Skip to content
Skip to main content

About this free course

Become an OU student

Download this course

Share this free course

Animals at the extremes: hibernation and torpor
Animals at the extremes: hibernation and torpor

Start this free course now. Just create an account and sign in. Enrol and complete the course for a free statement of participation or digital badge if available.

Course Questions

Question 1

Describe three measures of physiological regulation central to hibernation. Using these measures as definitive criteria state why the Svalbard reindeer is not a hibernator.


The three measures are (a) induction of thermal dormancy, (b) the suppression of behavioural activity and (c) the depression of metabolic activity. Although the Svalbard reindeer becomes behaviourally inactive and ceases feeding in the winter months, its BMR and T b are not depressed as in true hibernators.

Question 2

What reasons might you advance to support the argument that the ability to hibernate might have arisen several times in the evolution of warm-blooded vertebrates?


Adaptive hypothermia appears to have evolved in birds and in several mammalian orders that are only distantly related. Within single families, the occurrence of torpor is not universal, suggesting adoption of the strategy at species level based on energy cost-benefit considerations. Furthermore, internal and environmentaltriggers for entry to torpor vary considerably between species.

Question 3

From what you have read in Section 3 indicate whether the following statements are true or false. Briefly explain your answer.

  • (a) The laying down of fat deposits is a criterion for identifying an animal as a hibernator.

  • (b) The decline in heart rate on entry to hibernation is due to an increase in the number of skipped beats and a lengthening of the period between beats.

  • (c) The heart and brain are the warmest tissues during arousal.

  • (d) Although blood pressure is lowered during entry to hibernation, there is evidence for vasoconstriction.

  • (e) A drop in temperature below a critical level can lead to an increase in heart and respiratory rates but no change in BMR.


(a) False. Many non-hibernating (e.g. migrating) animals lay down fat on a seasonal basis. Some hibernators store food as well as fat.

(b) True.

(c) False. Although in some species the heart may be the warmest tissue during arousal, thermographic imaging shows that for most mammals, deposits of BAT, which are sources of thermogenesis, are the warmest.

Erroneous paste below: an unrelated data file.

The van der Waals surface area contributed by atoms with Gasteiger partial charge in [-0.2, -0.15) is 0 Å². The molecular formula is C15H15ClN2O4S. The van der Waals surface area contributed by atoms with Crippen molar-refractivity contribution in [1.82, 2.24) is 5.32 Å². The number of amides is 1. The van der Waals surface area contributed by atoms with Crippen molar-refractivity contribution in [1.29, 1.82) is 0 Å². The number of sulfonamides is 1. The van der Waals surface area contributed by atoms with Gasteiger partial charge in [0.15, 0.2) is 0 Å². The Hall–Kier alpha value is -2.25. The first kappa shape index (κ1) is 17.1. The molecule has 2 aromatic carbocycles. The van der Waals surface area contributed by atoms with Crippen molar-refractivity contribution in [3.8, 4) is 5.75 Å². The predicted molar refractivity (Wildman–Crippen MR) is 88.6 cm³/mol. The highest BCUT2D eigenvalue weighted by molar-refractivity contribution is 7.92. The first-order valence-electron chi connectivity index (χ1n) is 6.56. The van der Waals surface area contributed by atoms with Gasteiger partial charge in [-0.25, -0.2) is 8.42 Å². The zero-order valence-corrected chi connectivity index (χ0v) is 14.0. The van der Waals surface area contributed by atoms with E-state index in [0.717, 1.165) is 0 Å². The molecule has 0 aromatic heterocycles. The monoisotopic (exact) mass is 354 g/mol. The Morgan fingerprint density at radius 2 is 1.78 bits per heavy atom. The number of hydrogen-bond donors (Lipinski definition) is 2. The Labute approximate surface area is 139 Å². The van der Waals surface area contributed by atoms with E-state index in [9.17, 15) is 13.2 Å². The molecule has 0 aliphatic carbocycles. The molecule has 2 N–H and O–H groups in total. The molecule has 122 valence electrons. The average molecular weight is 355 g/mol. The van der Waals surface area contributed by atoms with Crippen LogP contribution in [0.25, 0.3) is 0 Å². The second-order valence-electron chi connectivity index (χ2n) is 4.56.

(d) True.

(e) False. Unless BMR increases, the animal will not warm and thus there would be no effective response to the fall in temperature.

Question 4

List the factors that determine (a) entry to hibernation, and (b) length of periods between arousals.


(a) The main signals that initiate entry into hibernation are environmental, i.e. food supply, day-length and ambient temperature.

(b) Periodic arousal from torpor is sometimes linked to the time of day, although mechanisms for initiating periodic arousal may be diverse. Early arousal may also be initiated by alarm mechanisms, such as mechanical stimuli or a fall in T a to below 0° C. Final arousal is normally independent of T a and may be triggered by endogenous seasonal changes or reduction in fat stores below a critical level.

Question 5

Draw a flow chart indicating the design and outcomes of an experiment which might identify a new enzyme that controls metabolism in hibernating liver cells.


Your flow chart should show that most or all of the following steps were followed:

  • Perform subtractive gene expression analysis in an experimental mammalian model using tissue from hibernating and euthermic liver.

  • Identify genes that are expressed at a higher level in hibernating liver.

  • Obtain a partial or complete DNA base sequence of one or more of these genes.

  • Predict an amino-acid sequence for all or part of the encoded protein.

  • Delete the gene to determine the impact of its absence on liver cell metabolism.

  • If you have identified a new gene with no existing sequence homologies, you may want to design experiments to determine the function of the protein.

Question 6

Summarize the main changes occurring prior to and during hibernation at the cellular level.